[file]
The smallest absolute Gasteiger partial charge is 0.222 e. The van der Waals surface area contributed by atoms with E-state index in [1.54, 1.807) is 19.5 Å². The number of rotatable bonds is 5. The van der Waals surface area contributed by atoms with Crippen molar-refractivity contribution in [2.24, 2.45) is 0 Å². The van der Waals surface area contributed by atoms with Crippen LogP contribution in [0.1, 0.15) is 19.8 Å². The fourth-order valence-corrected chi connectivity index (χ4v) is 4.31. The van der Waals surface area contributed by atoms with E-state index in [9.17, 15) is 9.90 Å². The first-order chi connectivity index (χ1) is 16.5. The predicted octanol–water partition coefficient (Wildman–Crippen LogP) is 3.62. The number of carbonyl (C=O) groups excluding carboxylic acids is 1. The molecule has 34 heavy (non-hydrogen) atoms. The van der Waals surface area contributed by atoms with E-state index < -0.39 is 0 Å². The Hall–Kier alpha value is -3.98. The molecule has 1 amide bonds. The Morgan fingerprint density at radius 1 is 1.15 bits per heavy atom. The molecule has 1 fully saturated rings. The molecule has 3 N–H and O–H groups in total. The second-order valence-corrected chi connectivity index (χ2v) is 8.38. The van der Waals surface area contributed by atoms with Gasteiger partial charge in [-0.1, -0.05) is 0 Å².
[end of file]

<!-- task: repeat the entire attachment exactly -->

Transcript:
The smallest absolute Gasteiger partial charge is 0.222 e. The van der Waals surface area contributed by atoms with E-state index in [1.54, 1.807) is 19.5 Å². The number of rotatable bonds is 5. The van der Waals surface area contributed by atoms with Crippen molar-refractivity contribution in [2.24, 2.45) is 0 Å². The van der Waals surface area contributed by atoms with Crippen LogP contribution in [0.1, 0.15) is 19.8 Å². The fourth-order valence-corrected chi connectivity index (χ4v) is 4.31. The van der Waals surface area contributed by atoms with E-state index in [9.17, 15) is 9.90 Å². The first-order chi connectivity index (χ1) is 16.5. The predicted octanol–water partition coefficient (Wildman–Crippen LogP) is 3.62. The number of carbonyl (C=O) groups excluding carboxylic acids is 1. The molecule has 34 heavy (non-hydrogen) atoms. The van der Waals surface area contributed by atoms with E-state index < -0.39 is 0 Å². The Hall–Kier alpha value is -3.98. The molecule has 1 amide bonds. The Morgan fingerprint density at radius 1 is 1.15 bits per heavy atom. The molecule has 1 fully saturated rings. The molecule has 3 N–H and O–H groups in total. The second-order valence-corrected chi connectivity index (χ2v) is 8.38. The van der Waals surface area contributed by atoms with Gasteiger partial charge in [-0.1, -0.05) is 0 Å².